Tagged: WebPageTest

“Grunt” your way to frontend performance optimization

Performance optimization has been more than ever in the spotlight of web developers, especially for mobile web developers who have to understand and know by heart the challenges and constraints of mobile devices: these devices run off a battery that e.g. drains faster if performance is not taken seriously. The devices are powered by smaller CPUs than desktop devices. Unknown factors like latency and network connectivity challenge developers to build slim, light-weight and fast websites. Data plans still remain expensive and inconsiderate use of served data by web developers should not be ignored.

Clearly, performance is (and should) not (be) an after-thought anymore. When web developers create websites, performance can influence the success or failure of a web product. We’ve been hearing from leading performance advocates like Ilya Grigorik that speed is a feature and should not only be thought of just before a product hits production but rather as an essential part of the web product development cycle.

For example, instead of minifying and concatenating CSS and JavaScript files manually, tools and processes are out there that can help and put these performance tasks into an automated workflow, and more importantly right from the beginning of a product development cycle.

I’ve been using Maven to run most of the automated performance optimization at work, however I’ve been always interested in using Grunt for the same purpose. Grunt is a task runner, created for web products, based on JavaScript that can be leveraged to make performance part of the deployment process.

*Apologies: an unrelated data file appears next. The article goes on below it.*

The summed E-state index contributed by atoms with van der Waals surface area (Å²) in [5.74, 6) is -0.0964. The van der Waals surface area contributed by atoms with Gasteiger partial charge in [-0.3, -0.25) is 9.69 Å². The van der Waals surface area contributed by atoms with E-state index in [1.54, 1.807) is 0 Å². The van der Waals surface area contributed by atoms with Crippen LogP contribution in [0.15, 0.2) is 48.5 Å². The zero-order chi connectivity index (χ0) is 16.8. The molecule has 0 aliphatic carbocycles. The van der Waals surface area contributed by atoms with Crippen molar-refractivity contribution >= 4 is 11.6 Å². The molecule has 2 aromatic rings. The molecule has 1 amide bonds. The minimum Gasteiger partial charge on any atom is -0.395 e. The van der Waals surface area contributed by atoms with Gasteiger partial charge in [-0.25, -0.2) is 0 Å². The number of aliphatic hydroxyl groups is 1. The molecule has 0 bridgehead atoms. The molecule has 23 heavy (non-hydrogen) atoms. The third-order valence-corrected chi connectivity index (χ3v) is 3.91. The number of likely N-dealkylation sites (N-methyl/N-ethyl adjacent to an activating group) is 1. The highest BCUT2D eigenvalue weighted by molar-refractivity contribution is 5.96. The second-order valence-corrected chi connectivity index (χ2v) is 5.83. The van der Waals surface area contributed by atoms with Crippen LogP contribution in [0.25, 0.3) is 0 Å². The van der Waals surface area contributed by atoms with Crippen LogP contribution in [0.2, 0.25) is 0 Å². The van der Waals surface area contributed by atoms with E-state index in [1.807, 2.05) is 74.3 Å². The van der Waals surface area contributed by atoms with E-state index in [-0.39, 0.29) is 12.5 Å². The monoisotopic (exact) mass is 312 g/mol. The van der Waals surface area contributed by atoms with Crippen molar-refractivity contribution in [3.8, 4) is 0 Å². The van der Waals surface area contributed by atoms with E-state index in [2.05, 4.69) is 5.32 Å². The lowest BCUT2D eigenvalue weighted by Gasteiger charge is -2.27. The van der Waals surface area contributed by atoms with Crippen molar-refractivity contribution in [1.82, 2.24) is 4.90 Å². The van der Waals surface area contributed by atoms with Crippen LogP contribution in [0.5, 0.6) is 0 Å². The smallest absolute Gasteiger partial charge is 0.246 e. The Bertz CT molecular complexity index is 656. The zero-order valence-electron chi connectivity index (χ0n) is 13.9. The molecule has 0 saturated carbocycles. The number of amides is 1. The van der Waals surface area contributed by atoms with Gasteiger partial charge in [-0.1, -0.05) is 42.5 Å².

In today’s blog post I will be sharing some of the plugins for Grunt that can be used to speed up and automate performance optimization. At the end of the blog post, I will present performance results that will show that frontend optimization (FEO) can be fun and easily be automated to cut page load time.

Google’s “Make the Web Fast” team recommends frontend best practices as well as Steve Souder’s “High Performance Web Sites” outlines rules that can be applied for FEO. I decided to pick two of Steve’s rules “Make Fewer HTTP Requests” and “Minify JavaScript” (and CSS, HTML) by using Grunt plugins that can help automate those specific rules. So here it goes.

Note: The post assumes that you’ve worked with Grunt before and know how it’s been installed, and how to install plugins (I won’t go into details, however links at the bottom will help you)

“Let’s grunt it up”

(All plugin headings in this post are clickable links to their appropriate pages)

grunt-montage

Montage helps you sprite images to reduce HTTP requests. You will need ImageMagick to be installed. Alternatively, you can also try out grunt-spritefiles.

grunt-usemin

This plugin is useful when you want to develop and debug a version of your site that doesn’t use the minified and concatenated version of your JavaScript or CSS files. A comment blocks is wrapped around your JavaScript and CSS assets that will be concatenated to your destination after deployment.

<!-- build:js js/magic.min.js -->
<script src="js/1.js"></script>
<script src="js/2.js"></script>
<script src="js/3.js"></script>
<script src="js/4.js"></script>
<!-- endbuild -->

will become

<script src="js/magic.min.js"></script>

You can use grunt-processhtml instead.

grunt-closure-compiler

Alternatively you could use grunt-closure-compiler instead of combining concat and uglify and cssmin for JavaScript and CSS files.

grunt-contrib-uglify

Uglify and concat go almost hand in hand and should be used together, the concat plugin first makes sure to combine all defined JavaScript files. Uglify only works on JavaScript files. It minifies all code in a one line block of code. Use cssmin for CSS files.